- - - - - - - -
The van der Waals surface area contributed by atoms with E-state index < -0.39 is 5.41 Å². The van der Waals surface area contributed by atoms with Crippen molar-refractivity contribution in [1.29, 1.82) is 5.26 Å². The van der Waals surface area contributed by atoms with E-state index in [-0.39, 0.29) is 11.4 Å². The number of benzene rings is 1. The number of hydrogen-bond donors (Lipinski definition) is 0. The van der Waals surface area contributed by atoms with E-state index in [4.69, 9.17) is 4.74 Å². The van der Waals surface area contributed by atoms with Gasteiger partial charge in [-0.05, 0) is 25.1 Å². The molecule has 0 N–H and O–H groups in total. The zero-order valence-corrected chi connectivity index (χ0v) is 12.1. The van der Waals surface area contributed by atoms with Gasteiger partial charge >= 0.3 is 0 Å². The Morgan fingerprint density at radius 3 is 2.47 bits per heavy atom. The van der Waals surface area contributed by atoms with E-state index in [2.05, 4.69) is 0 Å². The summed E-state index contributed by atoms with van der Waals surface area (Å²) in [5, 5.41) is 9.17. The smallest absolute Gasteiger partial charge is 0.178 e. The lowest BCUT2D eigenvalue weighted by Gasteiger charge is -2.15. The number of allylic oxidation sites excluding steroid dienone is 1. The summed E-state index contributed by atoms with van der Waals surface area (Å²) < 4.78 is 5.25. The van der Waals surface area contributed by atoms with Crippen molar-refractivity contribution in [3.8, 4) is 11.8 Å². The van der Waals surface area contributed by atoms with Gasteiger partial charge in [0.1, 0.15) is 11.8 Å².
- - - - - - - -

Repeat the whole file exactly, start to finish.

The van der Waals surface area contributed by atoms with E-state index < -0.39 is 5.41 Å². The van der Waals surface area contributed by atoms with Crippen molar-refractivity contribution in [1.29, 1.82) is 5.26 Å². The van der Waals surface area contributed by atoms with E-state index in [-0.39, 0.29) is 11.4 Å². The number of benzene rings is 1. The number of hydrogen-bond donors (Lipinski definition) is 0. The van der Waals surface area contributed by atoms with E-state index in [4.69, 9.17) is 4.74 Å². The van der Waals surface area contributed by atoms with Gasteiger partial charge in [-0.05, 0) is 25.1 Å². The molecule has 0 N–H and O–H groups in total. The zero-order valence-corrected chi connectivity index (χ0v) is 12.1. The van der Waals surface area contributed by atoms with Gasteiger partial charge >= 0.3 is 0 Å². The Morgan fingerprint density at radius 3 is 2.47 bits per heavy atom. The van der Waals surface area contributed by atoms with E-state index in [2.05, 4.69) is 0 Å². The summed E-state index contributed by atoms with van der Waals surface area (Å²) in [5, 5.41) is 9.17. The smallest absolute Gasteiger partial charge is 0.178 e. The lowest BCUT2D eigenvalue weighted by Gasteiger charge is -2.15. The number of allylic oxidation sites excluding steroid dienone is 1. The summed E-state index contributed by atoms with van der Waals surface area (Å²) < 4.78 is 5.25. The van der Waals surface area contributed by atoms with Crippen molar-refractivity contribution in [3.8, 4) is 11.8 Å². The van der Waals surface area contributed by atoms with Gasteiger partial charge in [0.1, 0.15) is 11.8 Å².